Many people with cognitive complaints or impairment never receive an accurate diagnosis of the underlying condition, potentially impacting their access to appropriate treatment. To address this unmet need, plasma biomarker tests are being developed for use in Alzheimer’s disease (AD). Plasma biomarker tests span various stages of development, including in vitro diagnostic devices (or tests) (IVDs), laboratory-developed tests (LDTs) and research use only devices (or tests) (RUOs). Understanding the differences between each test type is important for appropriate implementation into the AD diagnostic pathway and care continuum.
Authors reviewed scientific literature (PubMed, meeting abstracts and presentations, company press releases and websites) on AD plasma biomarkers.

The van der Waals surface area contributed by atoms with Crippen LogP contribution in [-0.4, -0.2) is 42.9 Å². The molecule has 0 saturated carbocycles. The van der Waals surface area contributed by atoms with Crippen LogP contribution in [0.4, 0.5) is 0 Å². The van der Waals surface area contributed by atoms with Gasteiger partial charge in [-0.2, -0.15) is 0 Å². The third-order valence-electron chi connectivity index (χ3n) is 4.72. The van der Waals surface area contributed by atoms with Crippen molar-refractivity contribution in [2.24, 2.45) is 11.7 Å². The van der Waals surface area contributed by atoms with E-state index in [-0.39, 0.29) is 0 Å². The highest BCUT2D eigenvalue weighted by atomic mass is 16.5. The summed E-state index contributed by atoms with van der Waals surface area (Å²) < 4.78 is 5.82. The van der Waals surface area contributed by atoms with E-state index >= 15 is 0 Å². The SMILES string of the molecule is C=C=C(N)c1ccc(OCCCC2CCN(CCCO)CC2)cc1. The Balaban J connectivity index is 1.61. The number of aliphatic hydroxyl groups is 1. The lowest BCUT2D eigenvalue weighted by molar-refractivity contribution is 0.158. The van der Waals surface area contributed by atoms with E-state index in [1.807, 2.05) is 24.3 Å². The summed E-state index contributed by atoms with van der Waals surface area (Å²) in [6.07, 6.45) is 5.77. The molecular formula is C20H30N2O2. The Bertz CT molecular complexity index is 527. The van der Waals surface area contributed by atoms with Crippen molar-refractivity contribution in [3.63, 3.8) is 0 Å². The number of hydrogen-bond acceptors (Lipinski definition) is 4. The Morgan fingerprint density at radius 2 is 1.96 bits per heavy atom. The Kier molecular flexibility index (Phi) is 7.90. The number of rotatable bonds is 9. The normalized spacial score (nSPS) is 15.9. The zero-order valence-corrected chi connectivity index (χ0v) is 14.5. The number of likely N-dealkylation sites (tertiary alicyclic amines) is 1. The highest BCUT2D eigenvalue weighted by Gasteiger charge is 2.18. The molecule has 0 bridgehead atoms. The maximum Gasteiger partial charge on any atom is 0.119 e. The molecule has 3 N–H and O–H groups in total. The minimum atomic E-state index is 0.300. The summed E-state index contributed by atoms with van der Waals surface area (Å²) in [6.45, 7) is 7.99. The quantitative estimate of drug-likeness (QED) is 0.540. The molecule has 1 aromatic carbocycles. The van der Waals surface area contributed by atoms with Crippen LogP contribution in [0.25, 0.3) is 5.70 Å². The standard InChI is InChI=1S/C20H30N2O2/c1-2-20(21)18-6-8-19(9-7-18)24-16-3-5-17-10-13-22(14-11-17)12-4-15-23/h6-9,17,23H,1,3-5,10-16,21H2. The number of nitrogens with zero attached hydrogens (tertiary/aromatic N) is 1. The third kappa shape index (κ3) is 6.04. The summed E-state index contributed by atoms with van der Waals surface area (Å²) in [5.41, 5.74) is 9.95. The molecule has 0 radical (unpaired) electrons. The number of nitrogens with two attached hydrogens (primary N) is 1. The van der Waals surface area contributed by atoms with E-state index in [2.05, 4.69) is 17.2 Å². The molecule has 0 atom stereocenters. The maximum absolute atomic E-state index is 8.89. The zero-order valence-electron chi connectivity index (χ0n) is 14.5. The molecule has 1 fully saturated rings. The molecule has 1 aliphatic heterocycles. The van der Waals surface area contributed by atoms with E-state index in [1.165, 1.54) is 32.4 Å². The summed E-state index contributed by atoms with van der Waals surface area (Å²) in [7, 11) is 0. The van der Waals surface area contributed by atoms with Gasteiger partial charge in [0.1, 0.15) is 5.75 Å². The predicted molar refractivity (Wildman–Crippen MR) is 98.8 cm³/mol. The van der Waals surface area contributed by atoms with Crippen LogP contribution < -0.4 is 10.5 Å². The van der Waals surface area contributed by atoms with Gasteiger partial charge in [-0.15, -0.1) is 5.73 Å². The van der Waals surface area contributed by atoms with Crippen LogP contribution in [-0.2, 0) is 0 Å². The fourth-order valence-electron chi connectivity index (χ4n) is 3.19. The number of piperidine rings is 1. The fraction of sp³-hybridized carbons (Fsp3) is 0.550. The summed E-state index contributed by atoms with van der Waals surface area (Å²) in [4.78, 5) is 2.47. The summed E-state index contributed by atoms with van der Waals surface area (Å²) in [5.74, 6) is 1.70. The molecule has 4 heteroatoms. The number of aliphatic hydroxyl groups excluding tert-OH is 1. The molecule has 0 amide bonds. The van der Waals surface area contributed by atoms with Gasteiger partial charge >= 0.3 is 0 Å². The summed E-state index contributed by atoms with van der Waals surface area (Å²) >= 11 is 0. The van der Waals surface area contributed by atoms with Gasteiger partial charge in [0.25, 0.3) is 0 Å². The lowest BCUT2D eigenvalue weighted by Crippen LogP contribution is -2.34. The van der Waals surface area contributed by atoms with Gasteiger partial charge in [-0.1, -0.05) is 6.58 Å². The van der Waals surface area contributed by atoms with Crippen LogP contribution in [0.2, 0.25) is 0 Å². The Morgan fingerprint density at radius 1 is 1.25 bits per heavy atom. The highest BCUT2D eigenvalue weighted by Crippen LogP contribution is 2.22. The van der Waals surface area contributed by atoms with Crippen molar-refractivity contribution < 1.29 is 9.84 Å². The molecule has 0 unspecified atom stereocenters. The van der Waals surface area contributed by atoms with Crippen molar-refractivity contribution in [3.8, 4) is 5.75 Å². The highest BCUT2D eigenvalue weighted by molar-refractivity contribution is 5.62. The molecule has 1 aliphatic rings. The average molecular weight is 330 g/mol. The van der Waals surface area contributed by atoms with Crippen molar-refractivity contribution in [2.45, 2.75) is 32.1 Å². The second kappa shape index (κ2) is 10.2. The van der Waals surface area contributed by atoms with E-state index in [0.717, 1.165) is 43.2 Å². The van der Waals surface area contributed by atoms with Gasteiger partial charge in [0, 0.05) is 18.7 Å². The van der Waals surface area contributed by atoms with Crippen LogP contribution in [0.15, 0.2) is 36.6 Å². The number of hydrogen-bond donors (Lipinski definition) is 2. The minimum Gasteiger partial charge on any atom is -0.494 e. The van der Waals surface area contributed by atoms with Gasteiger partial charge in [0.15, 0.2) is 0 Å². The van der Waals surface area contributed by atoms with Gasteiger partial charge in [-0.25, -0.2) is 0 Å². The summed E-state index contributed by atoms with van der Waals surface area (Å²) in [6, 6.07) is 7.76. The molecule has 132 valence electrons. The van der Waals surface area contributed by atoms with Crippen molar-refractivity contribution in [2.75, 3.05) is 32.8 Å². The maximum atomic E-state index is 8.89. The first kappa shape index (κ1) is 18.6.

This article defines IVDs, LDTs, and RUOs, discusses potential clinical applications and highlights the steps necessary for their clinical implementation.
Plasma biomarkers could revolutionize many areas of the AD diagnostic pathway and care continuum, but further research is needed.

There is a need for a minimally invasive Alzheimer’s disease (AD) diagnostic tool.
AD plasma biomarker tests exist at various stages of commercial development.
Understanding the development stage of a test is important for its appropriate use.
Plasma biomarker tests could function as a triage tool to streamline AD diagnosis.
Further steps remain before AD plasma biomarkers can be used routinely.

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This post is Copyright: Kaj Blennow,
Douglas Galasko,
Robert Perneczky,
Frances‚ÄźCatherine Quevenco,
Wiesje M. Flier,
Akin Akinwonmi,
Margherita Carboni,
Alexander Jethwa,
Ivonne Suridjan,
Henrik Zetterberg | September 11, 2023

Wiley: Alzheimer’s & Dementia: Table of Contents